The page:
"Raila’s move confounds supporters, critics," reads the main headline in the Nairobi-based Daily Nation.
Raila Odinga has withdrawn from a rerun of the presidential election in the latest twist to a political saga that has plunged Kenya into uncertainty, says the Nation.
Constitutional experts, the clergy, politicians, business leaders and diplomats were yesterday mulling over what the decision means for the country’s political and economic stability.
The Supreme Court on 1 September annulled President Uhuru Kenyatta’s victory in the 8 August elections after finding that the Independent Electoral and Boundaries Commission (IEBC) had not conducted the poll in accordance with the constitution and relevant laws.
Subsequently Raila Odinga demanded a raft of reforms at the IEBC, including the sacking of top officials, conditions he says must be met before he can participate in a repeat election.
"Declare Uhuru president, MPs tell IEBC after Raila's withdrawal" is the main headline at the Kenyan Standard.
The report says a group of Jubilee MPs want the electoral body to declare Uhuru Kenyatta elected unopposed now that his challenger, Raila Odinga, has withdrawn from the repeat poll.
They claim a precedent was set in the 2014 parliamentary election when Moses Kuria was declared the winner of the Gatundu South bye-election after his sole challenger pulled out of the race.
Regional paper the East African also leads with the Kenyan election situation, quoting Raila Odinga criticising those outside the country who have sided with the ruling coalition.
"It is unfortunate that international actors who have supported Kenyans in their quest for democracy and good governance are now on the side of appeasing dictatorship in the mistaken belief that it will maintain stability," he said.
So where does that leave the price of spuds?
For the moment no one seems to have a clue what's going to happen next.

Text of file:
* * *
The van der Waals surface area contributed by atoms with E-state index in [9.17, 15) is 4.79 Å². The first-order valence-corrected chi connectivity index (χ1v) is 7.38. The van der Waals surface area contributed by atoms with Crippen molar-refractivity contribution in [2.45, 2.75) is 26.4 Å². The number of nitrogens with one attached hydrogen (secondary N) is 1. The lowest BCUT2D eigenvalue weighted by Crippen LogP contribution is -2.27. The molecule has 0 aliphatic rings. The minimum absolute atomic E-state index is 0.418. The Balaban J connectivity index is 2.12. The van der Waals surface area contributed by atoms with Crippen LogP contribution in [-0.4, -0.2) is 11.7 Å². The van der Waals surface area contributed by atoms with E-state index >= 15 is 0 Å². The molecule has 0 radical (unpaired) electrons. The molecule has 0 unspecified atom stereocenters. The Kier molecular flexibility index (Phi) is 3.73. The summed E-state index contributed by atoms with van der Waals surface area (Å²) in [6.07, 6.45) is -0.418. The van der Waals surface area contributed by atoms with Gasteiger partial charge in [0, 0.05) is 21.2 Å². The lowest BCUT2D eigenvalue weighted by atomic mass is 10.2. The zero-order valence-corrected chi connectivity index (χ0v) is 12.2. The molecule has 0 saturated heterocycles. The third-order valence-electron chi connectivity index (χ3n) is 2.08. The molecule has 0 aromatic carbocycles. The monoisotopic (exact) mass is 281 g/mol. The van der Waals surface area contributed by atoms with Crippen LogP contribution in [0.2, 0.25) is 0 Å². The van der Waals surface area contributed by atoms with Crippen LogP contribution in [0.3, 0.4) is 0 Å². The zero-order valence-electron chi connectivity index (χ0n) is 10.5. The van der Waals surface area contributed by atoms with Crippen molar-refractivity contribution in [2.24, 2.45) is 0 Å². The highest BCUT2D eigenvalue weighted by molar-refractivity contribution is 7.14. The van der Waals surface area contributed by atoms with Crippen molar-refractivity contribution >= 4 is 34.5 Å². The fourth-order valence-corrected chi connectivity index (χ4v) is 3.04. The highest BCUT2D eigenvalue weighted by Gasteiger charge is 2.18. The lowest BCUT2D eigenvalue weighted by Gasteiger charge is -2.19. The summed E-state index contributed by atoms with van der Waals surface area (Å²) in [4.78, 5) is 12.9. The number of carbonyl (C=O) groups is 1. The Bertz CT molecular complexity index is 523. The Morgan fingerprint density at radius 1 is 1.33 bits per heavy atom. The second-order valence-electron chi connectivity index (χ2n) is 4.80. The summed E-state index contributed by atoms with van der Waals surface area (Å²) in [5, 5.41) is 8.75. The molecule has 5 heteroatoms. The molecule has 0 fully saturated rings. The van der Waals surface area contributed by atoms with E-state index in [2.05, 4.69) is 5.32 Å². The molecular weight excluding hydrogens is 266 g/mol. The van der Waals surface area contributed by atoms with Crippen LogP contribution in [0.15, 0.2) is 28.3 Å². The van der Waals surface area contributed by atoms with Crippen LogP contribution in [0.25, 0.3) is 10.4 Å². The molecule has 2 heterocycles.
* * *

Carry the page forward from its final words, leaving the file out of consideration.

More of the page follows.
According to the Daily Nation, yesterday’s withdrawal of the National Super Alliance from the 26 October repeat election throws the ball back into the court of the IEBC, which must now interpret what the pullout means as the far as the constitution is concerned.
The Standard kicks for touch, declaring that the country is facing a major political and constitutional crisis following Raila Odinga’s withdrawal. The Nairobi daily says opinion was divided evenly on the impact of his move. Interviews with politicians, lawyers and analysts yesterday gave varied views that pointed to at least six options going forward even as the IEBC yesterday evening went into a crisis meeting with its legal team.
The six options are:
- The IEBC could continue with the presidential election on 26 October as planned, but with only one contender;
- Or fresh elections could be organised within 90 days;
- Or the IEBC could declare Uhuru elected president based on Article 138(1) of the constitution that provides that if only one candidate is nominated he/she shall be declared winner;
- A further suggestion is that, based on the action the IEBC takes, a petition could be filed at the Supreme Court;
- Another proposal is that parliament could proceed with proposed electoral amendments to integrate a solution to the crisis into Kenyan law;
- Finally, some analysts are saying the withdrawal has opened the route to a caretaker government after 1 November when Uhuru Kenyatta's current mandate expires.
Zuma's life and death decisions
We've been talking for months now about the ANC's elective conference, due to be held in December, at which the South African ruling party will choose its new president. In due course, the chosen ANC leader will go on to become the next president of South Africa.
The two main contenders are Cyril Ramaphosa and Nkosazana Dlamini-Zuma.
So far, so good.
Yesterday, according to the Johannesburg-based financial paper BusinessDay, former opposition Democratic Alliance parliamentary leader Lindiwe Mazibuko threw her support behind Ramaphosa.
But President Jacob Zuma’s preferred candidate is his ex-wife and former African Union Commission chief Dlamini-Zuma.
Lindiwe Mazibuko says the choice made at the December conference is a question of life and death for Jacob Zuma - either he gets his candidate in place or he lands up in court and is prosecuted for the 783 charges he faces.
Mazibuko says she has been told by rulling party insiders that unless Zuma gets his way‚ the chances of the ANC hosting its elective conference in December are slim.